Live from Music Row Friday morning on The Tennessee Star Report with Michael Patrick Leahy – broadcast on Nashville’s Talk Radio 98.3 and 1510 WLAC weekdays from 5:00 a.m. to 8:00 a.m. – host Leahy welcomed Nashville based attorney Jim Roberts to the newsmakers line.
During the third hour, Roberts gave updates on the status of getting the Nashville Taxpayer Protection Act on December’s ballot explaining how the Davidson County election committee has been stalling by not giving a yes or a no. He later explained how this seems to be a coordinated effort led by Mayor Cooper’s administration.
Leahy: Michael Patrick Leahy here with the original all-star panelist, good friend Crom Carmichael. We are joined now on our newsmaker line by Jim Roberts. The attorney who put together the Nashville Taxpayer Protection Act. He gathered more than 27,000 signatures to put the petition referendum on the ballot that would repeal the 34 percent property tax increase. Gave it to the Nashville Election Commission. They confirmed they had more than the 11,000 petitions needed. From there it was a ministerial function to give it to the Metro Clerk to put it on the ballot, but something happened there that seems to me to be not entirely legal. Jim, what is going on there?
Roberts: Well, it just shows you how desperate they are, and how desperate they are to keep this off the ballot. They are clearly afraid of this, and this is all fear-driven. you you’re absolutely right. We gathered 27,000 signatures. We turn them in. They counted up as many as we needed which is a lot more than 11,000 and we were good to go. And then the mayor’s office intervened and started putting pressure on the election commission. That’s where we are.
Leahy: So let’s just follow through. It doesn’t seem to make any sense. It does seem to me to be a number of illegal actions in my view. It’s not your words, but my words, it seems to be illegal because before last Friday, the week before last Friday they held a secret meeting of the mayor’s counsel and the Election Commission, which is in my view a violation of the Open Meetings laws, which I think just choreographed this little three to two decision last Friday in which again, they decided to make up authority out of thin air, not in the charter.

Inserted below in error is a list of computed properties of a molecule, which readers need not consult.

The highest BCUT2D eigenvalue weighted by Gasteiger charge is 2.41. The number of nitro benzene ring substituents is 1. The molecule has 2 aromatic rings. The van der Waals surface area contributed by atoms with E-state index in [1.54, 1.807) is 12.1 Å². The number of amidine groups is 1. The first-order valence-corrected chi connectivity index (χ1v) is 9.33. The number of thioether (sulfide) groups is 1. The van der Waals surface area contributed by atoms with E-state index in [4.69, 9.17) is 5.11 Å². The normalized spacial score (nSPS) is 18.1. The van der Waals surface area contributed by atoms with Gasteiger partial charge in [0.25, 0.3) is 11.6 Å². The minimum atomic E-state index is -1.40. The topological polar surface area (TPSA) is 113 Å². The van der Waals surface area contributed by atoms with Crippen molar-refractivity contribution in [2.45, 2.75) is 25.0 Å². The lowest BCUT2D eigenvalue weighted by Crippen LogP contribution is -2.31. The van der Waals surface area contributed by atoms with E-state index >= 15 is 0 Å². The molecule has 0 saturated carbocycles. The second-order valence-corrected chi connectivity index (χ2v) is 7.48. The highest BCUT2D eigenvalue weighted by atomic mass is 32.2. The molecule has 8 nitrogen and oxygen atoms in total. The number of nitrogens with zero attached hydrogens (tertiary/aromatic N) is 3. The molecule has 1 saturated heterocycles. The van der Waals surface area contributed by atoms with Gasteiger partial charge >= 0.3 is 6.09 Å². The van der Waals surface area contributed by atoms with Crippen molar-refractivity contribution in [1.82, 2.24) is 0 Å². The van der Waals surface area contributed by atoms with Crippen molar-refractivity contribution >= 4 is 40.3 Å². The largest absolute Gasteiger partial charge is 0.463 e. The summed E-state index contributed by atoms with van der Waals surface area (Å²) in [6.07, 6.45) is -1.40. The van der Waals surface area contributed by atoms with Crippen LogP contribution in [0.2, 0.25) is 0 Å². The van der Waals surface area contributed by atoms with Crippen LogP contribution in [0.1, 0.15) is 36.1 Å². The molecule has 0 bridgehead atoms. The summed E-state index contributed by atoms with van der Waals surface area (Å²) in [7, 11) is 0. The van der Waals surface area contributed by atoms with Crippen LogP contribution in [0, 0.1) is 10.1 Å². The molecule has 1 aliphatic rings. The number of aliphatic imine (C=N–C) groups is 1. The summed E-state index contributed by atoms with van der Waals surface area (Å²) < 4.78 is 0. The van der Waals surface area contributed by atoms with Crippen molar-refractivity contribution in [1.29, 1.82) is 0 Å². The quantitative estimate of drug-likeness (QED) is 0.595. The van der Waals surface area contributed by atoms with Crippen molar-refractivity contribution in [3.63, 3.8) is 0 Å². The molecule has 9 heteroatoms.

They decided instead of handling the ministerial function of asking the Metro Clerk to put the ballot to put the referendum on the ballot in December. They decided out of the blue they had some authority to challenge the constitutionality of the referendum in the petition. How did that work? How do they do that?
Roberts: Well it doesn’t work. Let me tell you it doesn’t work and it’s illegal. They’re not allowed to do that. That’s called being a judge and the Election Commission is not a judicial body. The Tennessee state law, case law, is pretty clear that their duty is ministerial, meaning they don’t have a lot of discretion or any discretion.
And so they’ve decided under pressure from the Metro Government to sit and have their own judge and have their own little judiciary set up and they’re making decisions they are not entitled to make. They do have a little bit of discretion in setting the court date, possibly. We’re still not sure about that. But they did move the date from the 5th [of December] to the 15th. And so they bought themselves a little more time. But truthfully I think they’ve painted themselves into a corner and they don’t really know what to do.
Carmichael: What can you do to get it back on track so that there’s a date certain for the people to chime in through voting?
Roberts: Well, it’s a great question, Crom. The problem I have honestly sitting here that they haven’t actually done anything I can sue them over because they have until about October 7th. That’s part of the deadline to actually put it on the ballot. So right now they haven’t voted to put it on the ballot. They just didn’t vote to put it on the ballot. And so it’s in this sort of limbo where they’re there. I think they’re just trying to game the system. So they haven’t actually done anything. If I went into court today and follow the lawsuit the judge would look at me and say they haven’t done anything. So I’m having to wait at least a few more days.
Carmichael: Okay, October 7th is a deadline that they are required by statute or by charter to do something. I mean to put it on the ballot, or to give some ruling or some reason why they’re not going to do it. And in either case if they give a reason why they’re not going to do it, you can sue them over that. And if they failed to do what they’re supposed to do by October 7th, you can sue them for not doing what they’re supposed to do in a timely manner. Is that correct?